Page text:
Jeff Jonas is Chief Scientist, IBM Entity Analytics Group and an IBM Distinguished Engineer. The IBM Entity Analytics Group was formed based on technologies developed by Systems Research & Development (SRD), founded by Jonas in 1984, and acquired by IBM in January, 2005. Jonas designs next generation technology that helps organizations better leverage their enterprise-wide information assets. With particular interest in real-time “sensemaking” these innovative systems fundamentally improve enterprise intelligence which makes organizations smarter, more efficient and highly competitive. Jonas periodically testifies on privacy in such venues as the White House before the President’s Privacy and Civil Liberties Oversight Board, the Department of Homeland Security’s Data Privacy and Integrity Advisory Committee, and other federally convened commissions. Jeff Jonas blogs at: http://jeffjonas.typepad.com
Melissa Ngo is a Privacy and Information Policy Consultant and the publisher of Privacy Lives, "monitoring the pulse of privacy." Prior to publishing Privacy Lives, Ngo was Senior Counsel and Director of the Identification and Surveillance Project at the Electronic Privacy Information Center, a non-profit research education center in Washington, DC. At EPIC, she worked on a variety of civil liberty issues, such as anonymity, camera surveillance, terrorist watch lists, and medical privacy. She also directed the EPIC law student internship program and the Amicus Curiae Brief project. Melissa Ngo also was a Visiting Scholar at the ACLU’s Technology and Liberty Program, where she worked on border security, camera surveillance, DNA, open government, and international privacy, among other issues. She is the author of a chapter entitled You Are Being Watched But Not Protected: The Myth of Security Under Camera Surveillance in the book “Intersection: Sidewalks & Public Space” and also co-authored a white paper on the national identification debate, "REAL ID Implementation Review: Few Benefits, Staggering Costs."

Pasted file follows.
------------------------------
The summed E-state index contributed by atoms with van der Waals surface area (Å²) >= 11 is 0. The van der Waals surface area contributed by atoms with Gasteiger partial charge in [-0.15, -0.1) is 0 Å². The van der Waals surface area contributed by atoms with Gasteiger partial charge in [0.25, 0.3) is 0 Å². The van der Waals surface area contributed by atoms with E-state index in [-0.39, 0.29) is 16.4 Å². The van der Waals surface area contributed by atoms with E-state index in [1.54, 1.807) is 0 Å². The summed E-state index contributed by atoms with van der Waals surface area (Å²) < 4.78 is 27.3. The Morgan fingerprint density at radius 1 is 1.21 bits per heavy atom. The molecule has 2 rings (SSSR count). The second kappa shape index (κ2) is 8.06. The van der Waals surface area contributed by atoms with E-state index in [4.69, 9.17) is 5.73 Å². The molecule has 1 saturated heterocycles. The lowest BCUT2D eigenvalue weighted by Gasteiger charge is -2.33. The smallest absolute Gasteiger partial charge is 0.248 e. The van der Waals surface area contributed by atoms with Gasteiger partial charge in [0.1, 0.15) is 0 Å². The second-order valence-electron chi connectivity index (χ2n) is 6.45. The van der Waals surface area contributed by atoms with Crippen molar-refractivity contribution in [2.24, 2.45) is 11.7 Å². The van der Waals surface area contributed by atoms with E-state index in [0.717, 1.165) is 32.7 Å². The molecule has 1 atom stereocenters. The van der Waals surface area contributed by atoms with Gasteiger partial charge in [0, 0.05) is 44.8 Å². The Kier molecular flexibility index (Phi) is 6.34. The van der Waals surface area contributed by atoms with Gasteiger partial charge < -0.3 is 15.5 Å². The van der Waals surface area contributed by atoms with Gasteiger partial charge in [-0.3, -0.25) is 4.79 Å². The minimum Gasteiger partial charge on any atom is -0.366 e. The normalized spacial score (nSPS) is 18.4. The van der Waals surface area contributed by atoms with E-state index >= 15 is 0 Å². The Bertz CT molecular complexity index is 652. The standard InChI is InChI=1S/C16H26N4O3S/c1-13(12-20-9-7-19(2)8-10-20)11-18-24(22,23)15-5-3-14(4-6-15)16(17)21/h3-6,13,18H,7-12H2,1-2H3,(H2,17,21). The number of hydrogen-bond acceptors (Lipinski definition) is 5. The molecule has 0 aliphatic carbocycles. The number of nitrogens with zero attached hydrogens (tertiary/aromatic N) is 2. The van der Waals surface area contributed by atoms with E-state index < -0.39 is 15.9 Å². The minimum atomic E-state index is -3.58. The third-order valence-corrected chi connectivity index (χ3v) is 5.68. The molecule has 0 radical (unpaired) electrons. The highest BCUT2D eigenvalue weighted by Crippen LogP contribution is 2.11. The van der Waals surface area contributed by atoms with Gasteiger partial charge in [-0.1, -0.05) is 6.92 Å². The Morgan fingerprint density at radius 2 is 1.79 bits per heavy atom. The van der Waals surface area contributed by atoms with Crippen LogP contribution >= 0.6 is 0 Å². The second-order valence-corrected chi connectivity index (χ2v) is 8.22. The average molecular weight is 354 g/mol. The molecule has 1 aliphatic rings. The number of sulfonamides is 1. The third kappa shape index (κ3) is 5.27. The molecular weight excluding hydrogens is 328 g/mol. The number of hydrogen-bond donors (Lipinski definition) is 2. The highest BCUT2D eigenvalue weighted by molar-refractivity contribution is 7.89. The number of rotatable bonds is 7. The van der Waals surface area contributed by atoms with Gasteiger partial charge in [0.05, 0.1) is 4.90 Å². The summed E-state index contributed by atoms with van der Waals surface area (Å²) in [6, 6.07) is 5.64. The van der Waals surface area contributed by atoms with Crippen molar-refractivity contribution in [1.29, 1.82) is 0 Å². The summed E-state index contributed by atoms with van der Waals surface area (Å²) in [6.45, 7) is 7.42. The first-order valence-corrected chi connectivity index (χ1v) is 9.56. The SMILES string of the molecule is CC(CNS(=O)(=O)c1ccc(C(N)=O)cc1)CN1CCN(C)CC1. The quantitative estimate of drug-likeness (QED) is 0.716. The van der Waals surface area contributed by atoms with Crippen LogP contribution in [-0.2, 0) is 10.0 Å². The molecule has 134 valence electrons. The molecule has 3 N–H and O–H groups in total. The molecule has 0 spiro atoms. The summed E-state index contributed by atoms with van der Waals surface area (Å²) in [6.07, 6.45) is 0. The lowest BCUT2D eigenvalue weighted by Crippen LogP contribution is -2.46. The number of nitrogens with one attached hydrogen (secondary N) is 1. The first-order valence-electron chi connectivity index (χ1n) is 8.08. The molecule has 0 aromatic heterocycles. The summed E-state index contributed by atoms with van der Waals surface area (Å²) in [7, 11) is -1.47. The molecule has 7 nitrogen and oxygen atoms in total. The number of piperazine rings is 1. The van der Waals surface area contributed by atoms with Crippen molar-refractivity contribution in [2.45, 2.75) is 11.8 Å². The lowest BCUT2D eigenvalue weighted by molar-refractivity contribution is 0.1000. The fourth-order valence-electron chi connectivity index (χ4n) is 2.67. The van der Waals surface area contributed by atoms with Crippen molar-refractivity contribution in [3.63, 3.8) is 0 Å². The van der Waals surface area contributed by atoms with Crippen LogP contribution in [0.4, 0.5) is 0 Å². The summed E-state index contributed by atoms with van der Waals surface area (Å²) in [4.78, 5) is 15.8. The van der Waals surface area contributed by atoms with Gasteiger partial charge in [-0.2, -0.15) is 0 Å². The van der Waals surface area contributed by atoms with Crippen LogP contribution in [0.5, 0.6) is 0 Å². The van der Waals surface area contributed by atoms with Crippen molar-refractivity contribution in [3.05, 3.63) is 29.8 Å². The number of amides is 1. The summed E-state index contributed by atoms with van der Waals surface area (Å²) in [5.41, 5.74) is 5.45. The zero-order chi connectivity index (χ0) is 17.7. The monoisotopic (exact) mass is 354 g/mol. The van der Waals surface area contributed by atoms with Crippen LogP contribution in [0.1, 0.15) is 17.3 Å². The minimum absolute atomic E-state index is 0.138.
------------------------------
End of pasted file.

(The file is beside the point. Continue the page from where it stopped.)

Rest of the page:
Jon Pincus is a strategist, writer, and activist. Professionally, he was founder and CTO of Intrinsa and spent 6 years in Microsoft Research focused on software engineering, security, and computer science as a social science before a tumultous 18-month role as General Manager of Strategy Development in online services (MSN/Windows Live). Since leaving Microsoft in 2007 he has focused primarily on writing Tales from the Net, a book about social networks co-authored with 2005 CFP Chair Deborah Pierce, and grassroots activism campaigns including Get FISA Right, Voter Suppression Wiki, and Twitter Vote Report. At past CFPs, he has spoken or helped organize panels on topics including voter databases, e-Deceptive campaign practices, social networks, hate speech, and trolls. This year, he is vice-chair for online visibility. Jon blogs at Liminal States and elsewhere on social networks, civil liberties, software engineering and computer security, feminism, and hangs out a lot on Facebook, tribe.net, and free-association.
Ari Schwartz is the Vice President and Chief Operating Officer of the Center for Democracy and Technology (CDT). Schwartz's work focuses on increasing individual control over personal and public information. He promotes privacy protections in the digital age and expanding access to government information via the Internet. He regularly testifies before Congress and Executive Branch Agencies on these issues. Schwartz also leads the Anti-Spyware Coalition (ASC) , anti-spyware software companies, academics, and public interest groups dedicated to defeating spyware. In 2006, Schwartz won the RSA award for Excellence in Public Policy for his work building the ASC and other efforts against spyware. He was also named one of the Top 5 influential IT security thinkers of 2007 by Secure Computing Magazine. Schwartz currently serves as a member of the Department of Commerce National Institute of Standards and Technology Information Security and Privacy Advisory Board and the State of Ohio Chief Privacy Officer Advisory Committee.